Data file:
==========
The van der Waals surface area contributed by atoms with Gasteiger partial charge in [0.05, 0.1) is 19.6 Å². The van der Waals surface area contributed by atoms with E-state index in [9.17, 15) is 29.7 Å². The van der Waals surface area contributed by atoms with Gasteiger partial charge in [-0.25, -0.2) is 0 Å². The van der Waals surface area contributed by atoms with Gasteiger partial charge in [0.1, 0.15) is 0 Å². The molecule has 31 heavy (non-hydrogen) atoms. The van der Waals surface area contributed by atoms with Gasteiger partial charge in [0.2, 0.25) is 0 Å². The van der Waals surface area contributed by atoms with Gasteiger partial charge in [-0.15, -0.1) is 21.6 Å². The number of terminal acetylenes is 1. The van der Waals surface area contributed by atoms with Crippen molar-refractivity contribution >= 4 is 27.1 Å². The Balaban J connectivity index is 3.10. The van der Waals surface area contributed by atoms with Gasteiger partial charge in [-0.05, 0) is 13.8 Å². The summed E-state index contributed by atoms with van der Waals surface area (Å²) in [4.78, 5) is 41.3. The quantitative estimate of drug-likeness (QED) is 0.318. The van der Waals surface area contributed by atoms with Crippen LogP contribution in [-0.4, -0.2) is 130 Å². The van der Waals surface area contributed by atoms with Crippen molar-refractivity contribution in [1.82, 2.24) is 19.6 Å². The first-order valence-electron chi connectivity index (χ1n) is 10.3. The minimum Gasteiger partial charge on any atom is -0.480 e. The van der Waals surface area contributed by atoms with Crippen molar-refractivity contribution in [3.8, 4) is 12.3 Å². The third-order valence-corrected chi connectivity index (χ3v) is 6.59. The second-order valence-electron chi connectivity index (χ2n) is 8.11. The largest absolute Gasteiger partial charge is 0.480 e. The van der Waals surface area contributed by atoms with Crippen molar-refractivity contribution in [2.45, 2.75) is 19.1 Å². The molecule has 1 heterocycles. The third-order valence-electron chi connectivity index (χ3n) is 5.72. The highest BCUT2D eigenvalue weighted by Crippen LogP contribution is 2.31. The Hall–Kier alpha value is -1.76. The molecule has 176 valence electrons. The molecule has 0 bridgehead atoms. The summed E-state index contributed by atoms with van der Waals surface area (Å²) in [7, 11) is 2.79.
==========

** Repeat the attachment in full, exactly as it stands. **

The van der Waals surface area contributed by atoms with Gasteiger partial charge in [0.05, 0.1) is 19.6 Å². The van der Waals surface area contributed by atoms with E-state index in [9.17, 15) is 29.7 Å². The van der Waals surface area contributed by atoms with Gasteiger partial charge in [-0.25, -0.2) is 0 Å². The van der Waals surface area contributed by atoms with Gasteiger partial charge in [0.1, 0.15) is 0 Å². The molecule has 31 heavy (non-hydrogen) atoms. The van der Waals surface area contributed by atoms with Gasteiger partial charge in [0.2, 0.25) is 0 Å². The van der Waals surface area contributed by atoms with Gasteiger partial charge in [-0.15, -0.1) is 21.6 Å². The number of terminal acetylenes is 1. The van der Waals surface area contributed by atoms with Crippen molar-refractivity contribution >= 4 is 27.1 Å². The Balaban J connectivity index is 3.10. The van der Waals surface area contributed by atoms with Gasteiger partial charge in [-0.05, 0) is 13.8 Å². The summed E-state index contributed by atoms with van der Waals surface area (Å²) in [4.78, 5) is 41.3. The quantitative estimate of drug-likeness (QED) is 0.318. The van der Waals surface area contributed by atoms with Crippen LogP contribution in [-0.4, -0.2) is 130 Å². The van der Waals surface area contributed by atoms with Crippen molar-refractivity contribution in [1.82, 2.24) is 19.6 Å². The first-order valence-electron chi connectivity index (χ1n) is 10.3. The minimum Gasteiger partial charge on any atom is -0.480 e. The van der Waals surface area contributed by atoms with Crippen molar-refractivity contribution in [3.8, 4) is 12.3 Å². The third-order valence-corrected chi connectivity index (χ3v) is 6.59. The second-order valence-electron chi connectivity index (χ2n) is 8.11. The largest absolute Gasteiger partial charge is 0.480 e. The van der Waals surface area contributed by atoms with Crippen molar-refractivity contribution in [2.45, 2.75) is 19.1 Å². The molecule has 1 heterocycles. The third-order valence-electron chi connectivity index (χ3n) is 5.72. The highest BCUT2D eigenvalue weighted by Crippen LogP contribution is 2.31. The Hall–Kier alpha value is -1.76. The molecule has 176 valence electrons. The molecule has 0 bridgehead atoms. The summed E-state index contributed by atoms with van der Waals surface area (Å²) in [7, 11) is 2.79.